LOOK SHARP After being in use all summer and autumn long, your trusty but sometimes-neglected secateurs will need sharpening to stay in good cutting condition.
Twelve tasks that every gardener needs to think about in the run up to the New Year
It’s coming towards Christmas and grocery shops are starting to stock-pile Easter eggs, and although we have no interest, Wham are telling us what they gave away last Christmas.
For many professional gardeners it is finally time to drop down on the couch and say ‘never again’. But after a short rethink, perhaps it’s a good idea to follow the 12 steps. The other ‘12 steps’ may be needed after the excesses of the festive season, but these gardening 12 steps will ensure that you and your outdoor patch are set up well for the coming year.
1 Flower seeds
The first seed catalogues will be arriving, and if you haven’t ordered your flower seeds yet, it’s time to do so now.
I used to get a lot of my flower seeds from England, but due to an event that hit Britain suddenly and unexpected, this is not possible anymore.
However, most basic flower seeds can thankfully be bought in Ireland and our friends from ‘Seedaholic’ have a nice selection. Every package of seed comes with a little information leaflet about how to grow the particular plant and additional background information about it.
For more exotic or special seeds I go back to my German roots and order from there.
2 Veg seeds
When it comes to vegetables, it makes more sense to source them in Ireland. Not everything that does well in other European countries will do as well in our climate. In my opinion, vegetables should be as care-free as possible. Some experimentation is always interesting, but what we want in the end is something that tastes good and doesn’t require all of our attention. After all they’re vegetables and not Tamagotchis.
Luckily, we do have good suppliers in Ireland. The Organic Centre, Irish Seed Savers, Fruit Hill Farms or Green Vegetable Seeds would be some of the ones we use the most, the last of which is run by Klaus Laitenberger, who is well known in the organic gardening world. If you are still looking for a nice Christmas present for a keen gardener, he has published a number of worthwhile books on vegetable growing in Ireland.
At this stage of the year your bulbs should be planted. Everything that will surface in Spring needs to go in now.
All tools should be cleaned and oiled. This is vital for longevity of your tools and to keep everything in good working order, ready for next year.
Secateurs should be sharpened to keep them in tip-top condition and ready for jobs in the coming months.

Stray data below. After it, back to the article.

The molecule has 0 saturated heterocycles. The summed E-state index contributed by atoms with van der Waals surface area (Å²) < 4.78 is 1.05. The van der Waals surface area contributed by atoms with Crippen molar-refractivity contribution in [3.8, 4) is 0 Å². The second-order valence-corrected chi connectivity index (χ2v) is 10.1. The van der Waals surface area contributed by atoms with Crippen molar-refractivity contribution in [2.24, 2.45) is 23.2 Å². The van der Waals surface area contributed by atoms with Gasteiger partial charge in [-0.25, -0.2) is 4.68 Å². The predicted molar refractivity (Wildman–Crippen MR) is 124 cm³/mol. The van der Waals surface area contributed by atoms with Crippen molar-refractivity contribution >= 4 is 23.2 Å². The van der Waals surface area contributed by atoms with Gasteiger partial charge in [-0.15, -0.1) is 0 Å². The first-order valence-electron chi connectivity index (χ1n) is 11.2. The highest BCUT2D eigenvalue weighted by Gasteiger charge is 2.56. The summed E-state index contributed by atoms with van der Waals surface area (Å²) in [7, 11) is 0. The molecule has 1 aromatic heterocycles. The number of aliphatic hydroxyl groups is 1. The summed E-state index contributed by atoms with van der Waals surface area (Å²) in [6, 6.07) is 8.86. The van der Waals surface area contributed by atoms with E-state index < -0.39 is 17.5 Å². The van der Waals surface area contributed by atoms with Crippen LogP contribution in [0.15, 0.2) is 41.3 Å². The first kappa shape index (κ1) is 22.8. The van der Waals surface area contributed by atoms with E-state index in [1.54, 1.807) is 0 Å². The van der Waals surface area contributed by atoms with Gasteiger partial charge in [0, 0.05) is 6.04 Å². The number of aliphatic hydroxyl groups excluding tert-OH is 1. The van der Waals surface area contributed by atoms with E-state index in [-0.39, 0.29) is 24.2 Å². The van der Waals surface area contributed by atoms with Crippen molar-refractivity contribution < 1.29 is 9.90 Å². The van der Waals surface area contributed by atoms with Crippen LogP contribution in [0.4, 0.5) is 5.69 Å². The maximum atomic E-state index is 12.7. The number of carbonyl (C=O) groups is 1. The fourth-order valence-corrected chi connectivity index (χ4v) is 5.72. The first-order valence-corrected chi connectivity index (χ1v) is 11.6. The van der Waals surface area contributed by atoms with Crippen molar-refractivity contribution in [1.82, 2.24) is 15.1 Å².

6 Trees, shrubs
If you decide to plant some bare-rooted trees or shrubs, now and up to early March is the time to do that. Most hedges would be planted that way, and 25 Beech, Whitethorn, Hornbeam or Ligustrum wouldn’t cost more than €2 apiece.
Living in the west of Ireland, I prefer to plant bare-rooted plants rather than the root-balled version. The former tend to establish and quickly grow a better root system, and that is important in the windy west. Besides, you don’t have to dig massive holes when planting them. The downside is that they tend to be smaller, and although you invest less money in the purchase, you have to invest more time in the growing process.
When planting bigger trees, some need staking. For this job, I dig a hole and put the stake in in the position of the main wind direction and then plant the tree. I recommend mixing some compost in with the soil to give the tree the best possible start.
8 Watering prep
To make watering easier, put in a piece of drainage pipe that will go straight to the root system and leave it sticking out only a few centimetres. In the last couple of years we’ve had very dry early springs and late summers and most certainly we don’t want to lose any plants.
Another tasks that awaits us is pruning, which I usually leave until February and which would require a longer article.
10 Go shopping
If you’re in the market for bare rooted plants the time to purchase them is now as the best places to buy them are, naturally, tree nurseries, local tree nurseries.
As I am based in Tourmakeady, I mainly use Shaw’s, Turlough Nursery and Moneen in Castlebar, or Morleys in Ballinrobe. All of these places will supply you with plants and, as importantly, information about those plants.
Book a massage to get those back aches treated.
Have a very happy, peaceful and relaxing Christmas time and hope that we all see each other in one or another garden next year.
Frank Steffens is head gardener at Drimbawn Garden in Tourmakeady. Drimbawn is a member of the Clew Bay Garden Trail, a chain of beautiful and unique private gardens that open to the public during summer to raise funds for charity (see www.clewbaygardentrail.ie for more). Each month an article by a trail member appears in these pages.